Recipe Review

I Tried the Harry Potter-Inspired Butterbeer Ice Cream Float and It Left Me More Disappointed than I Expected

published Oct 30, 2022
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I Tried 'Harry Potter' Butterbeer Ice Cream Floats
Credit: Cheryl Fenton

When it comes to sweets and desserts, I wish I had a magic wand — a la Harry Potter — to conjure them up whenever I desire. What hope do us mere Muggles have of enjoying something even as simple as ice cream at home without owning an ice cream maker or making a trip to the store?

When People magazine put together a frosty version of the wizard’s butterscotch-flavored drink known as butterbeer — complete with a DIY caramel sauce and homemade ice cream (magically made without any churning) and mixed with cream soda, I was definitely ready to add this dessert to my spell … I mean… recipe book.  

The IRL butterbeer is made of just three ingredients — butterscotch, sugar, and water — and it’s actually served at The Wizarding World of Harry Potter at Universal Parks & Resorts, Warner Bros. Studio Tour London, and Harry Potter New York. And with all the hype that it’s gained throughout the years, I wanted to see if this frozen dessert version could live up to its legendary counterpart.

How to Make Harry Potter Butterbeer Ice Cream Floats

This is a dairy-heavy treat, so lactose naysayers should walk away. It’s also a three-step process of freezing up homemade ice cream, heating up a caramel-like sauce, and the final prep of building up a float with your favorite cream soda.

Credit: Cheryl Fenton

The butterscotch is all about the dark brown sugar, unsalted butter, vanilla extract, and some heavy cream — heated up until the mixture coats the back of a wooden spoon as a goopy, delicious concoction known as butterbeer sauce. 

The ice cream is true to its name, made with heavy whipping cream and sweetened condensed milk whisked into thick peaks. Mix in your cooled butterbeer sauce and pour into a wax paper-lined loaf pan for an overnight freeze (don’t forget to get all aesthetic with a butterbeer swirl).

Floating to the top of the ingredient list is the tasty chilled cream soda — the final step in the dessert. Pour it into a mug, introduce it to a scoop of your homemade ice cream, and top it off with both a little whipped cream and a drizzle of the butterbeer sauce. It’s magic.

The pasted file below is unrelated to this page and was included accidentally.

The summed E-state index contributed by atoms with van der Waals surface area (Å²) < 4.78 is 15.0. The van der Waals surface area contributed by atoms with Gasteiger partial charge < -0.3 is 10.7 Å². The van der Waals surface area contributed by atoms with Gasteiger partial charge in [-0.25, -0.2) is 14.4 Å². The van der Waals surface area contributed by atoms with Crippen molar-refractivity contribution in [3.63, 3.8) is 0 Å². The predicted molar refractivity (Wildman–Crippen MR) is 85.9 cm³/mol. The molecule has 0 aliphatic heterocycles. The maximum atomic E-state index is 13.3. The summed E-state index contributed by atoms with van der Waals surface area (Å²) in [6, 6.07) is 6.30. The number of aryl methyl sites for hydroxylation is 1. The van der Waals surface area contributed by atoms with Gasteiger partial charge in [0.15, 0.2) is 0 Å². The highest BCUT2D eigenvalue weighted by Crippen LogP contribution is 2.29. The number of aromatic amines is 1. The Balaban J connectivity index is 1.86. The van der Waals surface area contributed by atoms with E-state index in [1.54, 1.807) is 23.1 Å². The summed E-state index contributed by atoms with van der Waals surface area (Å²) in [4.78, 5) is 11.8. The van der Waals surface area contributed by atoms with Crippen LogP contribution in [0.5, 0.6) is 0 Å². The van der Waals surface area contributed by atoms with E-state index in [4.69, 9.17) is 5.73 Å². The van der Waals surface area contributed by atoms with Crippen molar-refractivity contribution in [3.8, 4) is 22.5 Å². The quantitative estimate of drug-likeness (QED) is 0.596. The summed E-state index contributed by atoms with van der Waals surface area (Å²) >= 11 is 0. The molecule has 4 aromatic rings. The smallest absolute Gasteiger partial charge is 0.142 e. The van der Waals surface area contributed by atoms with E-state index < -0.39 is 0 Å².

This isn’t a quick project (although active time is really only 15 minutes), but with overnight freezing time, you can have it ready for your next day’s wizard watching party.

Credit: Cheryl Fenton

My Honest Review of Harry Potter Butterbeer Ice Cream Floats

If a dessert is truly decadent, it’s definitely OK by me if it takes a little long to get to the finished product. This float, however, was just not worth the time or the hefty price tag once you add all the ingredients up. While the butterbeer sauce was tasty on its own, when mixed with the ice cream it lost some of its interest. You might be better served with just purchasing your favorite butterscotch syrup, ice cream, and cream soda for a simpler three-ingredient float. 

Tips for Making Harry Potter Butterbeer Ice Cream Floats

  1. Keep an eye on your butterbeer mixture. The butterbeer mixture starts to boil pretty quickly, so be sure to stir it to prevent burning. Medium-low heat is where it’s at.
  2. Cool it down. Make sure the caramel-like sauce is completely cooled before pouring it into the whipping cream peaks. If not, you’ll be looking at a separated, soupy mess.
  3. Make it pretty for the picture. The last step is to drizzle the extra sauce into empty glasses for Instagram-worthy, pretty displays. Warm up the sauce first (15 seconds did the trick) for its best consistency.
  4. Take one final look. I found that the waxed paper stuck to the ice cream in certain spots, so be sure to check for paper before plopping it into the soda.

If you would rather have your ice cream in a sandwich (sort of), try this Ice Cream Sandwich Milk Shake instead.